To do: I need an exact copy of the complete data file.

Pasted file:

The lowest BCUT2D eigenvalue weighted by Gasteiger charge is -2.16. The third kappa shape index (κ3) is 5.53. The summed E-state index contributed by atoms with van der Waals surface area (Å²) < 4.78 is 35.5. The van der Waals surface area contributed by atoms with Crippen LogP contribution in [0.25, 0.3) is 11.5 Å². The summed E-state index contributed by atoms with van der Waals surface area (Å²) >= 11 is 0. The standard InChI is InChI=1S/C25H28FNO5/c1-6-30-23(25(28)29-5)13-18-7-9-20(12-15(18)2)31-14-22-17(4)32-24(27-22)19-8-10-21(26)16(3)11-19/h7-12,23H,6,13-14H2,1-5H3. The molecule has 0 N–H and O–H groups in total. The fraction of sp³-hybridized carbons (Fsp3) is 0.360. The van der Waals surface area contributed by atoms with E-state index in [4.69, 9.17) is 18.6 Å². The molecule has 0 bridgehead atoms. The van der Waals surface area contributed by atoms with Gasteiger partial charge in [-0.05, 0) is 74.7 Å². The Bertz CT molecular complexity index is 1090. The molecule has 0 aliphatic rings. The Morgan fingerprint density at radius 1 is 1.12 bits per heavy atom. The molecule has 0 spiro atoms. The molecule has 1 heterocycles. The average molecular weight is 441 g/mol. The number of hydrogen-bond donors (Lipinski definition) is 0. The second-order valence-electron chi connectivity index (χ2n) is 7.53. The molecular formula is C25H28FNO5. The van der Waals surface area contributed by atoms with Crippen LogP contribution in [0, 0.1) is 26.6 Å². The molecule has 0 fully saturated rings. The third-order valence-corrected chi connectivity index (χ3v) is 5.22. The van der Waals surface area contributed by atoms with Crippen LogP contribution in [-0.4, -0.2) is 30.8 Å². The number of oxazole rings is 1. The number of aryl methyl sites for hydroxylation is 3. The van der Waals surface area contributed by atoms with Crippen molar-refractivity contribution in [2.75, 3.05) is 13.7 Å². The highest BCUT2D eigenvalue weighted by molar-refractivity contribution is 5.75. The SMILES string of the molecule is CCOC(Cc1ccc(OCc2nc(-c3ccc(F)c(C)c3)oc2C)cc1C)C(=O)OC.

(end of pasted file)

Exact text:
The lowest BCUT2D eigenvalue weighted by Gasteiger charge is -2.16. The third kappa shape index (κ3) is 5.53. The summed E-state index contributed by atoms with van der Waals surface area (Å²) < 4.78 is 35.5. The van der Waals surface area contributed by atoms with Crippen LogP contribution in [0.25, 0.3) is 11.5 Å². The summed E-state index contributed by atoms with van der Waals surface area (Å²) >= 11 is 0. The standard InChI is InChI=1S/C25H28FNO5/c1-6-30-23(25(28)29-5)13-18-7-9-20(12-15(18)2)31-14-22-17(4)32-24(27-22)19-8-10-21(26)16(3)11-19/h7-12,23H,6,13-14H2,1-5H3. The molecule has 0 N–H and O–H groups in total. The fraction of sp³-hybridized carbons (Fsp3) is 0.360. The van der Waals surface area contributed by atoms with E-state index in [4.69, 9.17) is 18.6 Å². The molecule has 0 bridgehead atoms. The van der Waals surface area contributed by atoms with Gasteiger partial charge in [-0.05, 0) is 74.7 Å². The Bertz CT molecular complexity index is 1090. The molecule has 0 aliphatic rings. The Morgan fingerprint density at radius 1 is 1.12 bits per heavy atom. The molecule has 0 spiro atoms. The molecule has 1 heterocycles. The average molecular weight is 441 g/mol. The number of hydrogen-bond donors (Lipinski definition) is 0. The second-order valence-electron chi connectivity index (χ2n) is 7.53. The molecular formula is C25H28FNO5. The van der Waals surface area contributed by atoms with Crippen LogP contribution in [0, 0.1) is 26.6 Å². The molecule has 0 fully saturated rings. The third-order valence-corrected chi connectivity index (χ3v) is 5.22. The van der Waals surface area contributed by atoms with Crippen LogP contribution in [-0.4, -0.2) is 30.8 Å². The number of oxazole rings is 1. The number of aryl methyl sites for hydroxylation is 3. The van der Waals surface area contributed by atoms with Crippen molar-refractivity contribution in [2.75, 3.05) is 13.7 Å². The highest BCUT2D eigenvalue weighted by molar-refractivity contribution is 5.75. The SMILES string of the molecule is CCOC(Cc1ccc(OCc2nc(-c3ccc(F)c(C)c3)oc2C)cc1C)C(=O)OC.